• In Basra, civilians who fled the city claim remnants of the ruling Baath party had rounded up all eligible males in the town and forced them to fight with the Iraqi 51st Division. If they refused, they were shot.
  • Coalition forces have discovered the bodies of several regular Iraqi army soldiers on the road to Baghdad. Witnesses have reported that the victims were found shot in the head in a manner being described as "execution style." They believe these soldiers were being coerced to fight coalition forces.

Violations

 

If proven upon further investigation, these actions would violate:

 

  1. Article 3, paragraph 1, of the Fourth Geneva Convention
  2. Article 75, paragraph 2, subparagraphs (a), (c), (d), and (e), of Protocol I

The following acts are and shall remain prohibited at any time and in any place whatsoever, whether committed by civilian or by military agents: (a) violence to the life, health, or physical or mental well-being of persons, in particular: (i) murder; (iii) corporal punishment; (c) the taking of hostages; (d) collective punishments; and (e) threats to commit any of the foregoing acts.

 

  1. Article 51, paragraph 6, of Protocol I

Attacks against the civilian population or civilians by way of reprisals are prohibited.

 

Iraq's Actions

 

  • On March 27, Brigadier General Vincent Brooks reported that Iraqi children were being taken from their homes and their families told that the males must fight for the regime or their children would be executed. Reports from embedded journalists in Nasiriya revealed that U.S. soldiers were forced to return fire on Iraqi youths to defend themselves against the children being forced to fire on U.S. soldiers.
  • Kurdistani Nuwe, the newspaper of the Patriotic Union of Kurdistan (PUK), reported on March 24 that 16 Kurdish youths were executed. Reports indicate that the youths had been arrested as a pre-emptive measure to thwart their involvement with coalition forces coming to liberate Iraq.

Violations

 

If proven upon further investigation, these actions would violate:

 

  1. Article 3, paragraph 1, of the Fourth Geneva Convention
  2. Article 77, paragraphs 1, 2, and 5, of Protocol I

1. Children shall be the object of special respect and shall be protected against any form of indecent assault. The parties to the conflict shall provide them with the care and aid they require, whether because of their age or for any reason. 2. The parties to the conflict shall take all feasible measures in order that children who have not attained the age of fifteen years do not take a direct part in hostilities and, in particular, they shall refrain from recruiting them into their armed forces. 5. The death penalty for an offence related to the armed conflict shall not be executed on persons who had not attained the age of eighteen years at the time the offence was committed.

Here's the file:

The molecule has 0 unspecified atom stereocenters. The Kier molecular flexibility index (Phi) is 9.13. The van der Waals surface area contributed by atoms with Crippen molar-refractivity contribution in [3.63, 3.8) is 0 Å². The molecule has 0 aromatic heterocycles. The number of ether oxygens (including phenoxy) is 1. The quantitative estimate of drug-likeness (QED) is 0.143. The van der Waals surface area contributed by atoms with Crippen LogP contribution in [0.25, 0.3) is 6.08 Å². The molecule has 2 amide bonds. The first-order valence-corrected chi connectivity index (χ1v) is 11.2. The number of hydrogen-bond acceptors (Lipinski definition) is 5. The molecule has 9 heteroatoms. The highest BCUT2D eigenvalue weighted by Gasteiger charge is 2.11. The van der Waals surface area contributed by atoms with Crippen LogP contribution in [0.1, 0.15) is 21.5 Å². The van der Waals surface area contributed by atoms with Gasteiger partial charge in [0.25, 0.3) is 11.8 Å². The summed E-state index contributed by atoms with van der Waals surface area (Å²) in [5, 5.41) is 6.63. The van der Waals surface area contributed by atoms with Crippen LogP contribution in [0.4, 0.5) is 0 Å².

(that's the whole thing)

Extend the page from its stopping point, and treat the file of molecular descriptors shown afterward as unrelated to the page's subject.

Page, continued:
Iraq's Actions

 

  • Defense officials have received accounts of Special Republican Guard troops and Fedayeen forces dressing in U.S. military uniforms, accepting the surrender of other Iraqi forces, and then executing those soldiers that surrendered.

Violation

 

If proven upon further investigation, these actions would violate:

 

  1. Article 39, paragraph 2, of Protocol I

It is prohibited to make use of the flags or military emblems, insignia or uniforms of adverse parties while engaging in attacks or in order to shield, favour, protect or impede military operations.

 

Iraq's Actions

 

  • On April 1, PFC Jessica Lynch, a member of the 507th maintenance company captured on March 23, was rescued from a hospital in the city of Nasiriyah. She was badly injured, suffering from two broken legs and severe back injuries. PFC Lynch was not allowed to eat for the nine days of her internment.

Violation

 

If proven upon further investigation, these actions would violate:

 

  1. Article 26 of the Third Geneva Convention Relative to the Treatment of Prisoners of War